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What Do You Need to Know About the Next Generation NCLEX? [VIDEO]

Feb 12, 2019, 16:38 PM
<1.25-min. read> The National Council of the State Boards of Nursing (NCSBN) is taking an analytical look at the NCLEX. The goal? To determine what changes are needed to assess student nurses’ clinical judgment. The NCSBN is referring to this project as the Next Generation NCLEX.


The project is following 8 evidence-based steps.

1) DEVELOP A CLINICAL JUDGMENT MODEL

NCSBN developed a model consisting of five interacting layers. These layers illustrate the complex process of clinical judgment, including the context in which decisions are made.

2) CREATE ITEM PROTOTYPES

Measuring clinical judgment requires unique item types -- more than simply multiple-response questions. It's also going to require different scoring methodologies. The new test could penalize answers indicating a lack of clinical judgment.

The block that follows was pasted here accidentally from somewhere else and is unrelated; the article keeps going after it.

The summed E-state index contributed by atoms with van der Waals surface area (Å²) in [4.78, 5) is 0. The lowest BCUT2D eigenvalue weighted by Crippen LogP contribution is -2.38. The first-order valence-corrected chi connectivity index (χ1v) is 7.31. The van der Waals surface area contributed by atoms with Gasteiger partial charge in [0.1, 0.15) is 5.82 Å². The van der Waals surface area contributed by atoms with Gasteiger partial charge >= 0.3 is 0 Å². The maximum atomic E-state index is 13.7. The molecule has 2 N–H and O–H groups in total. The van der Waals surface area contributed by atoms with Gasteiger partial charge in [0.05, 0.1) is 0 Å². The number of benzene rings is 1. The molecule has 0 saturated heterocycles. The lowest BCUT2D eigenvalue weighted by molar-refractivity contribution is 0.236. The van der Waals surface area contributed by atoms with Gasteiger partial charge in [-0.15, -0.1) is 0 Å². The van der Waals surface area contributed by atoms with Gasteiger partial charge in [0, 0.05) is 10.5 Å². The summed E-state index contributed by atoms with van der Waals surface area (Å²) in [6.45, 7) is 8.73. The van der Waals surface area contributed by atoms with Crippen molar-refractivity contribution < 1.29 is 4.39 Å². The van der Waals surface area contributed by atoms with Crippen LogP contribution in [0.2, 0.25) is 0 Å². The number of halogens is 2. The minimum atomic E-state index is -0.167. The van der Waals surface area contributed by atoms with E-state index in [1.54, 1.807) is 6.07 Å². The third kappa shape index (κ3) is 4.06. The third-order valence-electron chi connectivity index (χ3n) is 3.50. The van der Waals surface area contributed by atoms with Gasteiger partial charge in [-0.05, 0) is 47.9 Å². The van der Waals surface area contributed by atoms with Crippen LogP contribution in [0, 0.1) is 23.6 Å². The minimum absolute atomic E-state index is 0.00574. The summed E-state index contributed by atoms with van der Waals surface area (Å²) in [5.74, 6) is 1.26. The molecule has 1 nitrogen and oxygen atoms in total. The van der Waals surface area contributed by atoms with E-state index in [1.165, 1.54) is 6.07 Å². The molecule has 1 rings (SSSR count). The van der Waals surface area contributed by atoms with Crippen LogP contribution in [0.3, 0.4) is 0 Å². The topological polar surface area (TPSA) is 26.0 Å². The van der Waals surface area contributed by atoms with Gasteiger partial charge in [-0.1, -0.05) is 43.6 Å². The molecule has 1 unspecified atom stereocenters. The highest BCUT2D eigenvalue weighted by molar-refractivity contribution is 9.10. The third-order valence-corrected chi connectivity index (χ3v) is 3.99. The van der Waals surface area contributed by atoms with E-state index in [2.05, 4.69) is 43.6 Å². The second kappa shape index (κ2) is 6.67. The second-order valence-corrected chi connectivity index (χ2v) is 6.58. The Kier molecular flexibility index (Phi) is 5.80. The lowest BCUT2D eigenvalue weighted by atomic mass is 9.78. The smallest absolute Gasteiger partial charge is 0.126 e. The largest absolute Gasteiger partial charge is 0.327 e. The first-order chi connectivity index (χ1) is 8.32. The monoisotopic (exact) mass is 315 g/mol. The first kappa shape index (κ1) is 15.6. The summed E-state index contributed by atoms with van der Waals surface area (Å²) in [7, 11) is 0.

3) TEST ITEM USABILITY

Students, nurses, and educators have reviewed item prototypes. they ensure the questions represent real-life clinical judgment scenarios. 

4) COLLECT ITEM DATA

NCSBN added a “Special Research Section” to the NCLEX with these new item types. Select students voluntarily answer the questions after completing the NCLEX. Students' responses don’t impact scores. But their answers provide valuable insight on question fidelity.

5) RESEARCH MEASUREMENT

Psychometricians are reviewing data from student responses. They're identifying the most accurate measures of clinical judgment and nursing competence.

6) BUILD TECHNOLOGY

In 2019, NCSBN will decide whether to continue moving forward and whether to begin building the necessary technology

7) PERFORM ALPHA/BETA TESTS

Multiple evaluations will assess test questions. NCSBN will scrutinize every item type for those providing the highest accuracy.

8) LAUNCH NEW NCLEX-RN

An operational phase of testing item types will take 3-4 years. The soonest you’ll likely see a new version of NCLEX? 2022-2023.



For more information on the Next Generation NCLEX, visit ATItesting.com/educator/blog.